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John Muir (1837-1914) was an American naturalist, explorer, and writer who founded the Sierra Club and was instrumental in building support for our system of national parks. He became a popular and respected figure, but his views about nature were considered far too radical. His last big battle with established society, which he lost, was his fight to protect Yosemite National Park.
The city of San Francisco wanted to dam one of the park’s two major rivers and convey the water nearly 300kms to the city for municipal water supply. Muir argued that the beautiful Hetch-Hetchy Valley should be considered sacred and too valuable to destroy for a reservoir, and furthermore, that national parks needed to be protected for posterity.
His logic was that nature has an inherent right to exist and that we humans need to accommodate to Nature, rather than the other way around. For details, see this very readable biography of John Muir written 25 years ago by Frederick Turner, or this more recent biography by Donald Worster.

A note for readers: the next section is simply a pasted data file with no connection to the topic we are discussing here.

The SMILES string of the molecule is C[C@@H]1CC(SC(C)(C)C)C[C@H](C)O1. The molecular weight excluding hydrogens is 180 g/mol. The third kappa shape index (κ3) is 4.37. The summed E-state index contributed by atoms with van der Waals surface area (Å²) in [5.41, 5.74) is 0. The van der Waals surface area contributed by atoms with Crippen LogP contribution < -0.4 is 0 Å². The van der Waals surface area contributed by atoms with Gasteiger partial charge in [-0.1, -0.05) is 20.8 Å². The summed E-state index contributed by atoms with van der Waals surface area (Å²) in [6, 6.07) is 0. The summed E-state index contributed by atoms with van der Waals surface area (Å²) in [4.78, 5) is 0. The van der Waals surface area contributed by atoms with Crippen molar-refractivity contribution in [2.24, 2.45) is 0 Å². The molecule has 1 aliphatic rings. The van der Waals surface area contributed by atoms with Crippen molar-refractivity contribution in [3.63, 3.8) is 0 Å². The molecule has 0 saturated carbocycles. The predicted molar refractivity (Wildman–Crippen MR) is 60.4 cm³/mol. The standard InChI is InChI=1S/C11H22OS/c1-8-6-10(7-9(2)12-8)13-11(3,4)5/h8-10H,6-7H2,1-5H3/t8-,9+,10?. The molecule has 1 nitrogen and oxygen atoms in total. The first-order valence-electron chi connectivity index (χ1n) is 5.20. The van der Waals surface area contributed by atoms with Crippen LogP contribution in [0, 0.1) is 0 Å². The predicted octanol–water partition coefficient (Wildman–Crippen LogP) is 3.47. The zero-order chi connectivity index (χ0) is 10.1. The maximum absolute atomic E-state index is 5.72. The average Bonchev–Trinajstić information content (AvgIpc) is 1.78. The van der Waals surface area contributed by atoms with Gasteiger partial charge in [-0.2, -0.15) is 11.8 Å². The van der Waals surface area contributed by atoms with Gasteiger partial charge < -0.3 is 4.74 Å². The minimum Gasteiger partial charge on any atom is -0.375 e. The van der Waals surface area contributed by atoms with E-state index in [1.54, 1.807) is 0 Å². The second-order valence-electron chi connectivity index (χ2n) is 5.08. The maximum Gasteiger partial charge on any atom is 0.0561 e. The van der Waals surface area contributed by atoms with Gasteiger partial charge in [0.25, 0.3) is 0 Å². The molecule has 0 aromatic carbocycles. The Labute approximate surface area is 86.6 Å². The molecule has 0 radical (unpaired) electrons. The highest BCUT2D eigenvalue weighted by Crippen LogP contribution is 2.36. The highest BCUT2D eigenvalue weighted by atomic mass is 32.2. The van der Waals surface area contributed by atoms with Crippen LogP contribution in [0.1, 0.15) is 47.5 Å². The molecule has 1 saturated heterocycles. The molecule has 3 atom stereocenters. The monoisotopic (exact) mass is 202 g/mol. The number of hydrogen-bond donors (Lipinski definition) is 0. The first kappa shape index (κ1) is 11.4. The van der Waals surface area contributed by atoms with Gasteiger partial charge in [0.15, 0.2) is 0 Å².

Who’s crazy? In the battle to save the Hetch-Hetchy Valley from inundation, Muir’s conservationist allies, including his own Sierra Club partners, accepted the view that economic expediency (lots of money pushing for the reservoir) would prevail. Muir was left as the sole voice fighting against society’s interests. When you’re the only one making the argument, you get labeled as “crazy”.
But Muir also happened to be right. San Francisco had lots of other options for its water supply, and the Hetch-Hetchy Valley really was a unique natural heritage. More than 100 years later, the battle lines are still there. San Francisco’s water utility asserts with smug assurance that the reservoir is central to the region’s water security, with no allusion to the century-old controversy. Meanwhile the organization, Restore Hetch Hetchy, is trying to honor Muir’s legacy.